"I could take more chances with Stefan because he was an unbelievable passer. We played all those Stanley Cup years together on the power-play points.

"When I played with Gord Lane or another defensive defenseman, it was very simple. He was responsible for his side of the ice and me mine. If he moved the puck up ice when he should, I'd circle in behind him. No one told Gord not to carry the puck, so I had to adjust."

Potvin said pairings are more common now than when he played from 1973-88.

"We rotated five defensemen in a game and today most teams have three set pairs," Potvin said. "You often see a team's best defensemen on the ice together, like Francois Beauchemin and Scott Niedermayer in Anaheim. By midseason, I usually know all the pairings, barring injuries."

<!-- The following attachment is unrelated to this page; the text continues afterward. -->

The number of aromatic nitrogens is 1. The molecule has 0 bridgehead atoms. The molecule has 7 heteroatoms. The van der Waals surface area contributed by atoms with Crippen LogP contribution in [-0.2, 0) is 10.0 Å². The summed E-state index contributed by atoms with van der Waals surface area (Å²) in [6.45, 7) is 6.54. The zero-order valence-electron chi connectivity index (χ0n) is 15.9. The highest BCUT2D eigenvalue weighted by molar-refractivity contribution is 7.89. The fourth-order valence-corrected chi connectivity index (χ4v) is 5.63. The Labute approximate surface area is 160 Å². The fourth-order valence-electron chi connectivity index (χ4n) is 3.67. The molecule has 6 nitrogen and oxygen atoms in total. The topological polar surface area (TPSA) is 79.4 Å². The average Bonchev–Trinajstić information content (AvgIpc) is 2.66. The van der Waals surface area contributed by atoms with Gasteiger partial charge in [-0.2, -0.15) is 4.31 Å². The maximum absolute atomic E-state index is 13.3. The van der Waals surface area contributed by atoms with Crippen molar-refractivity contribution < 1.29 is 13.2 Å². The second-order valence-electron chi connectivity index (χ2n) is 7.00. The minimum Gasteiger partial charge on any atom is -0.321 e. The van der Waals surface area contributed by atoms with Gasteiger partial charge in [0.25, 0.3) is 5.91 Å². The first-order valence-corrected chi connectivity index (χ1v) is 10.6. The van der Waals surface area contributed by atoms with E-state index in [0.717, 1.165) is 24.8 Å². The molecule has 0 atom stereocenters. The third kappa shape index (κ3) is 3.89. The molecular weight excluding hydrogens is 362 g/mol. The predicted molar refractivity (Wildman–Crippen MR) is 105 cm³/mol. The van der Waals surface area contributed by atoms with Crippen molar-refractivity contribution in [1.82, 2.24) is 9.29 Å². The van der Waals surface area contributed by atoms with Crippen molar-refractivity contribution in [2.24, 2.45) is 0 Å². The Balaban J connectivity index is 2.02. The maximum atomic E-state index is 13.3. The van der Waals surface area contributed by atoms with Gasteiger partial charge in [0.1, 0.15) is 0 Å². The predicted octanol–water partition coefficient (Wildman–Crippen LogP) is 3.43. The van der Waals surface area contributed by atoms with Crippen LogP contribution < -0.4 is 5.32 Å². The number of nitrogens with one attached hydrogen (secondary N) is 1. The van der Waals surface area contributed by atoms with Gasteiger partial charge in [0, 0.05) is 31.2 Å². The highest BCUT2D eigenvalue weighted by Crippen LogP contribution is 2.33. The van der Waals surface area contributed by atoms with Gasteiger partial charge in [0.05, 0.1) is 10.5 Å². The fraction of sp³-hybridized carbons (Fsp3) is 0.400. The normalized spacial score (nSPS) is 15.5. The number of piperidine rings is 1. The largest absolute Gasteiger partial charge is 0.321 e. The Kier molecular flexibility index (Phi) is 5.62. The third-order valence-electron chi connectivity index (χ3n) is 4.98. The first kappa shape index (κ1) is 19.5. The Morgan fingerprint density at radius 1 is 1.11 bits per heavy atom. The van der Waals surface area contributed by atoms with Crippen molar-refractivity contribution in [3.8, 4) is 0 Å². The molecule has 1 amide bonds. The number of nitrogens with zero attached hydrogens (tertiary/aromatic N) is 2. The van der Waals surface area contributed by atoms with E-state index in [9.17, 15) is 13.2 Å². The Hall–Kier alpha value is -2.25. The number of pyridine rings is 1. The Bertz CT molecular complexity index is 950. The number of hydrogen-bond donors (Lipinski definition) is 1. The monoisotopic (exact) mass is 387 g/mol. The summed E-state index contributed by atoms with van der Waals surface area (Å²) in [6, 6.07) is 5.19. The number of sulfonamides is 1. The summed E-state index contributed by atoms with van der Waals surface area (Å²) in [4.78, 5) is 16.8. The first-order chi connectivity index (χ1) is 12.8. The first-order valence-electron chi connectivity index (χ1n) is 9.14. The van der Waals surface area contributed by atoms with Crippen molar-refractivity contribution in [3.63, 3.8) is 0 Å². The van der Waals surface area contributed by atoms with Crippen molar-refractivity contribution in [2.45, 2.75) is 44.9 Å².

Potvin said Carle would probably be hearing a lot more from Pronger if he weren't playing so well. Potvin agreed Carle is having his best season, with 34 points, since he had 11 goals and 42 points as a rookie with San Jose.

"I understand that situation," Potvin said. "There would be talking if one player was uncomfortable with the other. If I wanted to change things, I'd tell my partner. I think would Matt would have the same scenario if he was doing things wrong. He's having a good year so I don't think Pronger has had anything to talk about.

"Mostly, these things get worked out in practice."

Contact John McGourty at jmcgourty@nhl.com